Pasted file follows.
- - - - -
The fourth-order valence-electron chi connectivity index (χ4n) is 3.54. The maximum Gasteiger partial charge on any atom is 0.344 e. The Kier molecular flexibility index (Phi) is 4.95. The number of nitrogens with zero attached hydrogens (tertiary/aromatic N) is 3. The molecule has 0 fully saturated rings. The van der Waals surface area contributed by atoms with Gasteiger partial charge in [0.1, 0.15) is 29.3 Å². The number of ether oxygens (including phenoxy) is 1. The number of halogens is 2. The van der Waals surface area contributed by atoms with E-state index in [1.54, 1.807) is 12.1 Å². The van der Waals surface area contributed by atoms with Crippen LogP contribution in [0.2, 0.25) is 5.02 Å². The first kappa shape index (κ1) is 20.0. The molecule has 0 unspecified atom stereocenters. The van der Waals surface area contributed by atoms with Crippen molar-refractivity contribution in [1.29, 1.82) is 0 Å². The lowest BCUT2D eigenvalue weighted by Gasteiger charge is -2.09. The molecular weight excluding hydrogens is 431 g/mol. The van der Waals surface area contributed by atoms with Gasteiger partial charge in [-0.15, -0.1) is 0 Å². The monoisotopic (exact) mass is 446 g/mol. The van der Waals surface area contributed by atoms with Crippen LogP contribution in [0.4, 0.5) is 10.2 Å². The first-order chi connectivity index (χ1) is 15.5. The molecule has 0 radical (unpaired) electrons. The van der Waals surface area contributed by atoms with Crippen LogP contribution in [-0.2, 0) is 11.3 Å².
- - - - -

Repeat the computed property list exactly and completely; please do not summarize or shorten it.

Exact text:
The fourth-order valence-electron chi connectivity index (χ4n) is 3.54. The maximum Gasteiger partial charge on any atom is 0.344 e. The Kier molecular flexibility index (Phi) is 4.95. The number of nitrogens with zero attached hydrogens (tertiary/aromatic N) is 3. The molecule has 0 fully saturated rings. The van der Waals surface area contributed by atoms with Gasteiger partial charge in [0.1, 0.15) is 29.3 Å². The number of ether oxygens (including phenoxy) is 1. The number of halogens is 2. The van der Waals surface area contributed by atoms with E-state index in [1.54, 1.807) is 12.1 Å². The van der Waals surface area contributed by atoms with Crippen LogP contribution in [0.2, 0.25) is 5.02 Å². The first kappa shape index (κ1) is 20.0. The molecule has 0 unspecified atom stereocenters. The van der Waals surface area contributed by atoms with Crippen molar-refractivity contribution in [1.29, 1.82) is 0 Å². The lowest BCUT2D eigenvalue weighted by Gasteiger charge is -2.09. The molecular weight excluding hydrogens is 431 g/mol. The van der Waals surface area contributed by atoms with Gasteiger partial charge in [-0.15, -0.1) is 0 Å². The monoisotopic (exact) mass is 446 g/mol. The van der Waals surface area contributed by atoms with Crippen LogP contribution in [0.4, 0.5) is 10.2 Å². The first-order chi connectivity index (χ1) is 15.5. The molecule has 0 radical (unpaired) electrons. The van der Waals surface area contributed by atoms with Crippen LogP contribution in [-0.2, 0) is 11.3 Å².